Cyber Smart Week 2020
CERT NZ’s annual Cyber Smart Week for 2020 starts on Monday 19 October and is aimed at helping New Zealanders protect themselves online. Patients First will be participating in this initiative to help raise cybersecurity awareness across New Zealand while also making it relevant to the health sector.
New Zealand Health Information Security Requirements
The New Zealand Health Information Security Framework (HISF) standard – HISO 10029:2015 is designed to support health and disability sector organisations and practitioners holding personally identifiable health information to improve and manage the security of that information. It provides advice about procedures, minimum requirements and technical standards. Compliance with the framework’s risk management section has been required since 1stJuly 2016 for any organisations managing health information.
HISF compliance requires time, skills and resources that many small and medium health organisations do not have, leading to a challenging, risky situation for their healthcare services. Here are a few resources provided by Medical IT Advisors to simplify the HISF compliance journey:
- Initial online quick HISF self-check – estimate your “gross” risk and compare against the community baseline
- Internal and External Assessment – Download the template
Cyber Smart Week
Steps to building your cyber defence
Step 1. Use a password manager
It’s really important that each of your online accounts has a unique password, but remembering them all challenges the best of us.
The easiest way to keep track of them is to use a password manager. It’s like an online safe that only you have the key to. It stores and manages your passwords for you and keeps them safe using strong encryption. You only need to remember one strong password for your password manager, and it’ll do the rest!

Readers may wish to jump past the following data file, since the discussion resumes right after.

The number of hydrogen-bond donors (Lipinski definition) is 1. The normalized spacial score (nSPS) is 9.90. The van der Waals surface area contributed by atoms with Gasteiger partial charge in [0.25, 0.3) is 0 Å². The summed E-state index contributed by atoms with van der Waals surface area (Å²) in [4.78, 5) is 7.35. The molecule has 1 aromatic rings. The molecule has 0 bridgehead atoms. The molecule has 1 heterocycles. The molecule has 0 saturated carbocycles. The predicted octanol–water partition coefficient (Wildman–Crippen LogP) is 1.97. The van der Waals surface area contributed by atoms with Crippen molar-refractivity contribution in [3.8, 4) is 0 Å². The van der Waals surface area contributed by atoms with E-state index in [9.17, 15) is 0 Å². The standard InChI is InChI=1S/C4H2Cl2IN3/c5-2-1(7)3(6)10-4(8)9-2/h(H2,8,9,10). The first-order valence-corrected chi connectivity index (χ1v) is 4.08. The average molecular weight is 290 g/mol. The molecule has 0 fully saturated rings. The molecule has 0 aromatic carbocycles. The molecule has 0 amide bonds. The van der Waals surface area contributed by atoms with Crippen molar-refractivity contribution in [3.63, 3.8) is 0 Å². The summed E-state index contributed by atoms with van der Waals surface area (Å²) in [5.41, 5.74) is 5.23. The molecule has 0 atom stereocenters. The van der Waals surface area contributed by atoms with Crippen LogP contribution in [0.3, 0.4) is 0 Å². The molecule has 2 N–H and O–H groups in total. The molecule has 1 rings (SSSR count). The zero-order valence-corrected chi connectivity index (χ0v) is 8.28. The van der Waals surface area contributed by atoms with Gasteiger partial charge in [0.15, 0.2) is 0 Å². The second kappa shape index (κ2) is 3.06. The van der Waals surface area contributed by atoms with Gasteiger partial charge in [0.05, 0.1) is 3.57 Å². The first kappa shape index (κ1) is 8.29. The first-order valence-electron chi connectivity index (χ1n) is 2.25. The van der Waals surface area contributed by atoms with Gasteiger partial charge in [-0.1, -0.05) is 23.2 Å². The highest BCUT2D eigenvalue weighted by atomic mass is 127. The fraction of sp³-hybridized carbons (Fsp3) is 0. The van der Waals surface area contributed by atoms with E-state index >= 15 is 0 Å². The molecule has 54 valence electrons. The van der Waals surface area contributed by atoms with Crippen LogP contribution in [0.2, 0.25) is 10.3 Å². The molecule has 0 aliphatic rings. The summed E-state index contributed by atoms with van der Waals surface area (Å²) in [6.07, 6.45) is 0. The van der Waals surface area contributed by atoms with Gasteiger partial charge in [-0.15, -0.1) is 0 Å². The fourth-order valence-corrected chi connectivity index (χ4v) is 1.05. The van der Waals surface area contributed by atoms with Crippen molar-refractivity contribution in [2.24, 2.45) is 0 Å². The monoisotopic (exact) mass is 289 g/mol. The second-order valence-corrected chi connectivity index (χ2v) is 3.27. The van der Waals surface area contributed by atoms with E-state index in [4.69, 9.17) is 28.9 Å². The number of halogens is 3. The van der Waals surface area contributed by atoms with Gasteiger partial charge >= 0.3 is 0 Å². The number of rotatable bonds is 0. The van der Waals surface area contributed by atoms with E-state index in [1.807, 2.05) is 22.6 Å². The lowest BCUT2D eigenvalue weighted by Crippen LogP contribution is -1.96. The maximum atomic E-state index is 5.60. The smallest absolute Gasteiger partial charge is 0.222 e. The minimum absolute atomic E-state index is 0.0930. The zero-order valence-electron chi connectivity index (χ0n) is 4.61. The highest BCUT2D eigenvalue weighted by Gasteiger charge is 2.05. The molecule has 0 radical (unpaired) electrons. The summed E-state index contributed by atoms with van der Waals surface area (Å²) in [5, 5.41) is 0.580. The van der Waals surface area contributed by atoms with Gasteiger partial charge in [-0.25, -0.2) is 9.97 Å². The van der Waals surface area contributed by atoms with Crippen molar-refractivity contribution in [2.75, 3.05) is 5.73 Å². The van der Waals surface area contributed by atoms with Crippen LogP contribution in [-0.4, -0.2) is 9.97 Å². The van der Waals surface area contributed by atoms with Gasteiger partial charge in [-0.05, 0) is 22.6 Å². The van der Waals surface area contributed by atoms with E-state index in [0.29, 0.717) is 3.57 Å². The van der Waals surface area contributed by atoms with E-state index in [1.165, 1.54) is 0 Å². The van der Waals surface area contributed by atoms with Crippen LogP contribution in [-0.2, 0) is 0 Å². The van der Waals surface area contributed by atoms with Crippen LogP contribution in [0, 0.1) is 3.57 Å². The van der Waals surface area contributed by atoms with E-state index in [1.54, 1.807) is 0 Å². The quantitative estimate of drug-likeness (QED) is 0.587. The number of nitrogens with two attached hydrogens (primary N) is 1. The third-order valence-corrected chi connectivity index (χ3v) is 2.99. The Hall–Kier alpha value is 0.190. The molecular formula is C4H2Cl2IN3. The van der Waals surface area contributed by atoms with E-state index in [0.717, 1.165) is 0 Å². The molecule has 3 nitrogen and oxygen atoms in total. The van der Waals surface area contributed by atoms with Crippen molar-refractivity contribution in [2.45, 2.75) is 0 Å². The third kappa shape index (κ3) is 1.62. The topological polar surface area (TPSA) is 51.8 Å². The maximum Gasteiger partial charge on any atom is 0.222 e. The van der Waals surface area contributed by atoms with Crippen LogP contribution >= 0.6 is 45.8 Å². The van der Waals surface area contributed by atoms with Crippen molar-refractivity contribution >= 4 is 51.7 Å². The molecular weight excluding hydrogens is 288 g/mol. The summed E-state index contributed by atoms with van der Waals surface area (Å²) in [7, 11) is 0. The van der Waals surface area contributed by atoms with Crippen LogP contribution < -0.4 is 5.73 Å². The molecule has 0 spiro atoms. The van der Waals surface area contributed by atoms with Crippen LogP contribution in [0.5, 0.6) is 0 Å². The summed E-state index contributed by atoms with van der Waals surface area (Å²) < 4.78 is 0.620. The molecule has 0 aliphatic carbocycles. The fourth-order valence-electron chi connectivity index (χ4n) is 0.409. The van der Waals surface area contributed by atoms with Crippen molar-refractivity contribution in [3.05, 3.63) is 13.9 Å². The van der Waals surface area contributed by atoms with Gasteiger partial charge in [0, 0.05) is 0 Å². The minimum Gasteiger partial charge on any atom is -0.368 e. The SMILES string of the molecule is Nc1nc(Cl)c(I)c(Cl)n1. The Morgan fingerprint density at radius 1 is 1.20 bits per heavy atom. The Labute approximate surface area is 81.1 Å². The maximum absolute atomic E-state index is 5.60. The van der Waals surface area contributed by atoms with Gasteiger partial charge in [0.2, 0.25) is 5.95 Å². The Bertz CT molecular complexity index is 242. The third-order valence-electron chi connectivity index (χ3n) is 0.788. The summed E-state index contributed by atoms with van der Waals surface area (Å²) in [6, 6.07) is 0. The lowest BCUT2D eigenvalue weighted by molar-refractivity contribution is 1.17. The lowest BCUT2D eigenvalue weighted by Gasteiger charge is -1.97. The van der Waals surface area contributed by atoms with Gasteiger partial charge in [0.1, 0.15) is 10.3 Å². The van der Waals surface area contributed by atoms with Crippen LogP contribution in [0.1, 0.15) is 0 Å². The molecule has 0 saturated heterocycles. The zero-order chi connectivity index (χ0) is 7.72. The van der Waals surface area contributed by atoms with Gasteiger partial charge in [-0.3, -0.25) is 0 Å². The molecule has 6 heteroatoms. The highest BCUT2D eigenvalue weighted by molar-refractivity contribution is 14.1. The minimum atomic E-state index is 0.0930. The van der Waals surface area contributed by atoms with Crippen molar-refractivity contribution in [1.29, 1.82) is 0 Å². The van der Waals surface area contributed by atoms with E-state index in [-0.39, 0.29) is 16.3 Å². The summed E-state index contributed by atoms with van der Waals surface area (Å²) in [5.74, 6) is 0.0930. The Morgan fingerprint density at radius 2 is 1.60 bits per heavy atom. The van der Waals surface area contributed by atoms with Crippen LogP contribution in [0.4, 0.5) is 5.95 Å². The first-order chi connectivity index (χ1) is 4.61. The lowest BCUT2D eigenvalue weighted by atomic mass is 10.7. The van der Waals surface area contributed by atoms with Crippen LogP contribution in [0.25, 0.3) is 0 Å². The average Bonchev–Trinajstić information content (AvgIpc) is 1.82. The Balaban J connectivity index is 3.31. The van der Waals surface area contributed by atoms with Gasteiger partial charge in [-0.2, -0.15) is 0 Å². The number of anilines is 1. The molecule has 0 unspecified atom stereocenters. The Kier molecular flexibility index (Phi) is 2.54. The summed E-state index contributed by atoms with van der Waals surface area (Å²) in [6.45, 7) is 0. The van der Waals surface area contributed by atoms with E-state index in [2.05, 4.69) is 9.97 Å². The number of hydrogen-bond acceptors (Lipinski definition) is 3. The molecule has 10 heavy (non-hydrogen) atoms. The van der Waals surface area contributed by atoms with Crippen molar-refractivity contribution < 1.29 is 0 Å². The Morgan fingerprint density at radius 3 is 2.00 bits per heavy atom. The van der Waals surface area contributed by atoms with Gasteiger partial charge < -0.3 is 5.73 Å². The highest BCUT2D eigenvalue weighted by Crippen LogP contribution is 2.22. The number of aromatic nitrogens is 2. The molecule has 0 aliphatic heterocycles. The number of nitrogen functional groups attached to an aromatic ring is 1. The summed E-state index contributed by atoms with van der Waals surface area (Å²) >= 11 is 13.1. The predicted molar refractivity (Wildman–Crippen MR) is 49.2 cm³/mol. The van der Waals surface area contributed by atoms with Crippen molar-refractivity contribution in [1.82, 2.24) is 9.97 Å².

Read related guide: 6 reasons to use a password manager
Step 2. Turn on two-factor authentication
Adding two-factor authentication (2FA) to your login is a simple way to add an extra layer of security to your accounts.
It’s an easy extra step after you log in, like entering a code from an app on your phone.
Take some time to enable 2FA on your apps and accounts. You’ll usually find the option to turn it on in the privacy settings of the app or account.
Read related guide: Protect patient privacy with two-factor authentication
Step 3. Update your devices
When you’re alerted to an update for your device, don’t ignore it — install it as soon as possible. As well as adding new features, updates fix any security issues or weaknesses that have been found. Updating software prevents attackers from using these vulnerabilities to gain access to your information.
If you can, set the updates to take place automatically whenever a new version is available. That way, you don’t have to think about it!
Read related guide: The importance of software updates in healthcare
Step 4. Check your privacy
It’s important to know what information you’re sharing, and who you’re sharing it with. We’re so used to sharing things online that we don’t always think about how it affects our privacy. But, the information you share can enable attackers to access your data or steal your identity.
Check that any requests for personal information are legitimate before you share your details. If a company or business asks you for information, think about why they might need it. If you’re not sure, don’t provide the information.
Read related guide: What you need to know about the new Privacy Act 2020
If you, your friend, or your business experiences an online incident, report it to CERT NZ.
CERT NZ is a government agency that helps New Zealanders identify cyber security issues and guides them in resolving them.
Still having questions on health information security? Just contact us and we’d be happy to steer you in the right direction.